Edwards, Alison Christine (1992) Validity of self-reported medical care utilization. Masters thesis, Memorial University of Newfoundland.
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The objective of this thesis was to study the validity of self-reported medical care utilization. Hospitalization and physician visit data for a twelve month recall period were obtained from both an interview and official records. The self-reported information was collected by a telephone survey applied to all adults over 20 years of age in a probabilistic sample of households in metropolitan St. John's (3,300 subjects, 85% response rate). Verification data were later obtained for 2,994 subjects (91%) from the provincial hospitalization database and health insurance plan. -- The utilization data were used to categorize the subjects into those in agreement, the underreporters and the overreporters. A variable denoting level of accuracy was derived. Socio-demographic variables (sex, age and education) and health status variables (self-assessed health status, number of chronic conditions, satisfaction with physical health, and emotional status) were used in a descriptive analysis to compare those in agreement, the under- and overreporters. -- Logistic regression was utilized to investigate the probabilities of being in disagreement on utilization and to compare those who were accurate in self-recall with those who were not. -- The analyses showed that most subjects (97.3%) were in agreement on hospitalizations in the recall period whereas 84.1% agreed on physician visits. The observed rates of overreporting were 16.2% for hospitalizations and 9.7% for physicians, and for underreporting, 7.3% for hospitalizations and 10.0% for physicians. -- For hospitalizations, 1) subjects in disagreement had, usually, less education and more chronic conditions than those in agreement, 2) underreporters tended to be older than either overreporters or those in agreement, and 3) the less accurate at reporting were generally more likely to report several chronic conditions, fewer years of education, lower emotional and self-assessed health status and were older. -- For physician visits, 1) subjects found to be in disagreement were in general male, had better emotional and self-assessed health status, and reported fewer chronic conditions, 2) underreporters tended towards higher self-assessed health status, lower education and fewer chronic conditions than those in agreement, and 3) those more prone to be inaccurate in reporting the number of visits were generally female, had lower self-assessed health status, were less educated and had more chronic conditions.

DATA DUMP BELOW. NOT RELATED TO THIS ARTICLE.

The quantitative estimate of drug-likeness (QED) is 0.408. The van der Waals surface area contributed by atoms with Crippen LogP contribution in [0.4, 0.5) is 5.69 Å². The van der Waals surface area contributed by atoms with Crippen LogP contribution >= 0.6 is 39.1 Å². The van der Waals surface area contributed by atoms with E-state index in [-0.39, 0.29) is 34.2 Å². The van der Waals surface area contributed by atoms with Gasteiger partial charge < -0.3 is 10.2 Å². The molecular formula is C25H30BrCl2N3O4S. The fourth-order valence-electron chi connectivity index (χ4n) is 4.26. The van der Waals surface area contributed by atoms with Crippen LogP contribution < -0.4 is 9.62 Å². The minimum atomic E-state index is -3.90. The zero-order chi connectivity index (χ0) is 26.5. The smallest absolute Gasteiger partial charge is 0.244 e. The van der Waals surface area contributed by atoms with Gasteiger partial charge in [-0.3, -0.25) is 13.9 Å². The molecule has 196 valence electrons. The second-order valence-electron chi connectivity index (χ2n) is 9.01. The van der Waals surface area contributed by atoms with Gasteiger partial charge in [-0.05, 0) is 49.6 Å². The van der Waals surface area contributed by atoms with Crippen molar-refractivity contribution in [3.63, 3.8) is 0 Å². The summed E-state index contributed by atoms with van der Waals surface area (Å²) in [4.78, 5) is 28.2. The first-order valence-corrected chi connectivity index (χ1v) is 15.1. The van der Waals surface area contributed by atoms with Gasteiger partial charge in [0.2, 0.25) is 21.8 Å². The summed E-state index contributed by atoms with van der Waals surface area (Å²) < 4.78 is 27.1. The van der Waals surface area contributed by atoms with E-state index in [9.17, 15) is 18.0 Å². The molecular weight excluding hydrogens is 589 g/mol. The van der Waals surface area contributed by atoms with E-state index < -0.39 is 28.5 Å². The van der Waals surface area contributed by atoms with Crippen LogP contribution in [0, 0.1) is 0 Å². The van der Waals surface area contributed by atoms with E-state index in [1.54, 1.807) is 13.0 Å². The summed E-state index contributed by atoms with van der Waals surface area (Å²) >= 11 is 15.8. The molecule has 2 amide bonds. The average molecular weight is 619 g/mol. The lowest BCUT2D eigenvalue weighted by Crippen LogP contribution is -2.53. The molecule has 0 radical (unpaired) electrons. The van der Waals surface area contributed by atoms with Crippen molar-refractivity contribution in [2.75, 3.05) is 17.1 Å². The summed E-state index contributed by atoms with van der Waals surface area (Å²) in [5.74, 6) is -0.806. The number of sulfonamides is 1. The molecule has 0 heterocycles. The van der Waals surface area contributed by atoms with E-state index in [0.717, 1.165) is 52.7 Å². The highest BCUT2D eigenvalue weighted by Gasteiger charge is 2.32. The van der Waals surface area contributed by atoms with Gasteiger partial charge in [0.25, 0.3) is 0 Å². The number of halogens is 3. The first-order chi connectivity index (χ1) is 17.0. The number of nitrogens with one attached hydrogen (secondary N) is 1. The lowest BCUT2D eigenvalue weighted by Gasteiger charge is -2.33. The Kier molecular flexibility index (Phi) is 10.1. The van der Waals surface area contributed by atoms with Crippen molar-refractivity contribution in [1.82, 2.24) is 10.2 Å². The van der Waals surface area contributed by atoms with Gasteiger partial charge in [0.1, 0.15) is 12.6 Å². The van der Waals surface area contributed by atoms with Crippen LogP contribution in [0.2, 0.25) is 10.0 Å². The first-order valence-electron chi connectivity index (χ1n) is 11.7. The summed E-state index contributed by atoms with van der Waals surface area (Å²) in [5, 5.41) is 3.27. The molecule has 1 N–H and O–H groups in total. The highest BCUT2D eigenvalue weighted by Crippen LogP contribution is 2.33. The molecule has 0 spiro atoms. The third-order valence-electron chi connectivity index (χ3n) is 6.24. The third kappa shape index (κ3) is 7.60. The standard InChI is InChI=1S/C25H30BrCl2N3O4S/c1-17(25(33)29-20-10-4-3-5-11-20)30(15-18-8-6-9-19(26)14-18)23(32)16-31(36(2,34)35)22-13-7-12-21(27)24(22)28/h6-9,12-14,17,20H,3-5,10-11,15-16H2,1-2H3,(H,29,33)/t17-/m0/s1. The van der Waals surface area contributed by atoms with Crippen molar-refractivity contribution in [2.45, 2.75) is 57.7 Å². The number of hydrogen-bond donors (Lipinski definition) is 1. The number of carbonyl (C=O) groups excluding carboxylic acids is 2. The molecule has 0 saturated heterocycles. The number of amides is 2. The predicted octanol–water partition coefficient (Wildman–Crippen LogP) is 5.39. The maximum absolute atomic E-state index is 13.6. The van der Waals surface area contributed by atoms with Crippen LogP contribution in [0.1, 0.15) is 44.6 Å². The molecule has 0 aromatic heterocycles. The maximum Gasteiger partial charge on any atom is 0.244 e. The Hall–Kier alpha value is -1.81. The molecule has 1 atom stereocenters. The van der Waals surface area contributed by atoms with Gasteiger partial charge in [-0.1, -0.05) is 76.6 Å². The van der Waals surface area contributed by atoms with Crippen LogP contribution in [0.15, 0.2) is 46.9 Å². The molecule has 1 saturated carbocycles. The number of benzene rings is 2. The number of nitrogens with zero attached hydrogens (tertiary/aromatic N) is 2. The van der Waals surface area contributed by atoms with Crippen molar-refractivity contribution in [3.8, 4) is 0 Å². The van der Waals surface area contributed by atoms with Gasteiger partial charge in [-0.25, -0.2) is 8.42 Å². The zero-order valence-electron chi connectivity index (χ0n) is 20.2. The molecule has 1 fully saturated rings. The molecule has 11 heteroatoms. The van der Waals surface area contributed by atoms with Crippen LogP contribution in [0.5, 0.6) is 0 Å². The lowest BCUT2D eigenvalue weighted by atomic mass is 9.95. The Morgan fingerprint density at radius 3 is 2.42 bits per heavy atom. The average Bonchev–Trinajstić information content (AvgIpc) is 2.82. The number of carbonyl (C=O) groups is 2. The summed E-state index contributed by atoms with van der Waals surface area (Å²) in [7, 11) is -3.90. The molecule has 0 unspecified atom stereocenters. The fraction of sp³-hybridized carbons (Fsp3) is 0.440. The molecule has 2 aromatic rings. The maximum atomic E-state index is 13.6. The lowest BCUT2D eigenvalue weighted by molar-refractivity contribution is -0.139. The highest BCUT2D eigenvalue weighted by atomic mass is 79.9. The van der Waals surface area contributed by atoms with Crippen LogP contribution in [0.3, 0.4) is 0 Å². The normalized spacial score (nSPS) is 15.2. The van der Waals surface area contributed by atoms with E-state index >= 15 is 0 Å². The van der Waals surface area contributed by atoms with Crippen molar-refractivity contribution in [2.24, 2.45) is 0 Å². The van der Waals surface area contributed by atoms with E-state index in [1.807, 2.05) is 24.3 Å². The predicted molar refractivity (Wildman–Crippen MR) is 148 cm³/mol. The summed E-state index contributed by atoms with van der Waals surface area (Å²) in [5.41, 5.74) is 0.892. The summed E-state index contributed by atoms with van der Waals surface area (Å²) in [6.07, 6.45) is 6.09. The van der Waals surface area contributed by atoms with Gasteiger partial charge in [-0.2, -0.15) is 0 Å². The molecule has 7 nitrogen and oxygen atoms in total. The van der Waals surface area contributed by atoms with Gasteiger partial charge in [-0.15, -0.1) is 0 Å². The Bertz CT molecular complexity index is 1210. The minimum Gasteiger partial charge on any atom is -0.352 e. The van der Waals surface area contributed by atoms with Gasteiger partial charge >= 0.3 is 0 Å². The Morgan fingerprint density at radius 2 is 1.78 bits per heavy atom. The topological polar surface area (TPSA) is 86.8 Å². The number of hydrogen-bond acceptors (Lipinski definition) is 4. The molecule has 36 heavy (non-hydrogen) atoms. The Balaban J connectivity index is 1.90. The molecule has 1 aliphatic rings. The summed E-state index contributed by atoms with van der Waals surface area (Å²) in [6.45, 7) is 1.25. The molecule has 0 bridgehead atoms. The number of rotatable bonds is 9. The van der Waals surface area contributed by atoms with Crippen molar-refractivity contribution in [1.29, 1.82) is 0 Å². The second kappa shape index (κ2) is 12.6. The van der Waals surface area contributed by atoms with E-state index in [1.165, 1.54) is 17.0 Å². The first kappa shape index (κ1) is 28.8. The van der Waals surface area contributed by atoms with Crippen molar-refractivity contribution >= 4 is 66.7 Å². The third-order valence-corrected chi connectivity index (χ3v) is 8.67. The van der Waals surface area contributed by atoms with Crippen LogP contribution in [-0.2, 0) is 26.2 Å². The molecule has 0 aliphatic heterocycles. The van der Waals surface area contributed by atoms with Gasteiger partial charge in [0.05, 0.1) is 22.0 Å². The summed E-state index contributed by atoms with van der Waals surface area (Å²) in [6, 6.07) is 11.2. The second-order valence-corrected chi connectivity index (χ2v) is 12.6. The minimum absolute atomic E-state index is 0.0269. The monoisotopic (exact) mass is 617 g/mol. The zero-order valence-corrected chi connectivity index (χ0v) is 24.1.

|Item Type:||Thesis (Masters)|
|Additional Information:||Bibliography: leaves 138-141.|
|Department(s):||Medicine, Faculty of|
|Library of Congress Subject Heading:||Medical care--Utilization--Reporting; Physician services utilization; Hospital utilization--Reporting|
|Medical Subject Heading:||Health Services--utilization; Hospitalization--utilization; Physicians, Family--utilization; Reproducibility of Results|
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